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ID number:  BIRBI-47.7
Institution:  The Barber Institute of Fine Arts
Artist / Maker:  Persian
Title / Object name:  Head of a spearman
Object type:  Sculpture
Place made:  Persepolis
Culture:  Persian
Date made:  5th century BC
Materials:  Limestone relief
Measurements:  26.1 x 24.1 x 7.5 cm
Provenance:  Purchased from Spink & Co., July 1947 for £585
BIRBI-47.7.jpg

This fragment depicts a bearded profile head of a Persian guardsman wearing a feathered headdress. A tongue motif is on the bevelled edge above the head. It is from a frieze on the Apadana in the city of Persepolis, located 30 miles northwest of Shiraz in the southwest Iranian province of Fars. The fragment is thought to have come from the north façade of the Apadana, a magnificent building that was often used for royal receptions. It was at the heart of the Achaemenid Empire, which was founded by Darius I in 515 BC and flourished for 200 years until defeat at the Battle of Issus by Alexander the Great and his Macedonian troops in 333 BC. It was only in the 17th and 18th centuries that the city of Persepolis and the art and architecture of the Achaemenid Empire was rediscovered. The fragment was probably removed from Persepolis during John Malcolm’s embassy to the Persian Gulf, in about 1810, and acquired by his naval escort Captain John Edgcumbe, RN (d. 1838).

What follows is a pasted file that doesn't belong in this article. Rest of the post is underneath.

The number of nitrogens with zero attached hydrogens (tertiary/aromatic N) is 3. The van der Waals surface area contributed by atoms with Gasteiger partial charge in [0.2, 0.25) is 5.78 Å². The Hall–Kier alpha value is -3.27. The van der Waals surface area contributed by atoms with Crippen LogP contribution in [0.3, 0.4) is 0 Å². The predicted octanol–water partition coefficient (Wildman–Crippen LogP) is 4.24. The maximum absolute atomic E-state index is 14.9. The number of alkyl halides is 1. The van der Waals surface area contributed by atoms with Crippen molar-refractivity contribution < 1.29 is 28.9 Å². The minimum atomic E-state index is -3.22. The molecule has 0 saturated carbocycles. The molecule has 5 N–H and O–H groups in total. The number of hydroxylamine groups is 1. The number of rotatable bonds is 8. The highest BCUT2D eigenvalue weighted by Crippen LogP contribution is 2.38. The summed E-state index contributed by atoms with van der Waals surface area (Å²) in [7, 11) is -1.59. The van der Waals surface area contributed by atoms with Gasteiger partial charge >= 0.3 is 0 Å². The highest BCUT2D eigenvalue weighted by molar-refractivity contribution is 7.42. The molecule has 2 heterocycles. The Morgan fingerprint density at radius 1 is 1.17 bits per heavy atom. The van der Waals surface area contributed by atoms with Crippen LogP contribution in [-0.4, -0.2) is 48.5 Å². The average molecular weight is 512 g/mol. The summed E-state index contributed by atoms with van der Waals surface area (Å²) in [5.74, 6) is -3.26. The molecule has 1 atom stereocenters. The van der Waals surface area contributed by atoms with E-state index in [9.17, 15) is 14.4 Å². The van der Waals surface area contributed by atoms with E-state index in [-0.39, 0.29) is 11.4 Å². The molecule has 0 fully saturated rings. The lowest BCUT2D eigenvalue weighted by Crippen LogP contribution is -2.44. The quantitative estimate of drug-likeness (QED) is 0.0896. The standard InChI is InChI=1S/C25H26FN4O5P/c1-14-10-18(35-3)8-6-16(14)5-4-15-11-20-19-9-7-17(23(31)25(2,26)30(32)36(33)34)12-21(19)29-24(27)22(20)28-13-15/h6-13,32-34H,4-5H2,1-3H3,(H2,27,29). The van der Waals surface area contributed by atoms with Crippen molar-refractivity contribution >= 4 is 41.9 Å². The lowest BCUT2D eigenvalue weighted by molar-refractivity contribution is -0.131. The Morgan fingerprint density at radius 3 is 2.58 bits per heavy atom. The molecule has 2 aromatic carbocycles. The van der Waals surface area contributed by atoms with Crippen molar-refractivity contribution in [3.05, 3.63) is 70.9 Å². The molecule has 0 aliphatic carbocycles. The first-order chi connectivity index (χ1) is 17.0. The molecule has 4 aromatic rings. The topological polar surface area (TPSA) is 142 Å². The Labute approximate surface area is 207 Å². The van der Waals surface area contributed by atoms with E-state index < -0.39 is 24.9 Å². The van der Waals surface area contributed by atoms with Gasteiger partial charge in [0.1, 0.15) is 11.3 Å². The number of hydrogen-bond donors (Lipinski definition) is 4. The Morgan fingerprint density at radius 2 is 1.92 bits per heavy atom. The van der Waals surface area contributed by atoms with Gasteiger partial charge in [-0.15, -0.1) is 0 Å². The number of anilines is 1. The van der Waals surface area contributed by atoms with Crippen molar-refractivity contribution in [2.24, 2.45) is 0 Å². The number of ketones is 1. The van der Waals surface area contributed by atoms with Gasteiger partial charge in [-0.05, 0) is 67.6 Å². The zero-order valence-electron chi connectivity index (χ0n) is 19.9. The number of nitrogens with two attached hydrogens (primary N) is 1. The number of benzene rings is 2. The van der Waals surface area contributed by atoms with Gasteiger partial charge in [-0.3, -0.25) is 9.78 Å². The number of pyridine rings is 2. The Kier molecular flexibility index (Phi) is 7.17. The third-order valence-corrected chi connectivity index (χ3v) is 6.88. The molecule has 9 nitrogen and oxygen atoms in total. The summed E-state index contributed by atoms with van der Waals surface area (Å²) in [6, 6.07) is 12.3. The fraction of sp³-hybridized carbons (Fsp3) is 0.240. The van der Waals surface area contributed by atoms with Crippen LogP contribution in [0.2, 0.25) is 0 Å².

Notes:  Probably removed from Persepolis during John Malcolm’s embassy to the Persian Gulf, c.1810, and acquired by his naval escort Captain John Edgcumbe, RN (d. 1838); by whom probably given to his kinsman Richard Edgcumbe, 2nd Earl of Mount Edgcumbe (1764-1839), Mount Edgcumbe House, Plymouth, c.1811, or later; by descent to Kenelm Edgcumbe, 6th Earl of Mount Edgcumbe (1873-1965); by whom sold to James Thomas Hooper (1897-1971), curator and collector, Hertfordshire, 1946/47; his sale, Glendinning’s, London, 14.07.1947 (lot 157), £390, bt Spink & Son, dealers, London; by whom sold to the Henry Barber Trust, for the Barber Institute, August 1947.

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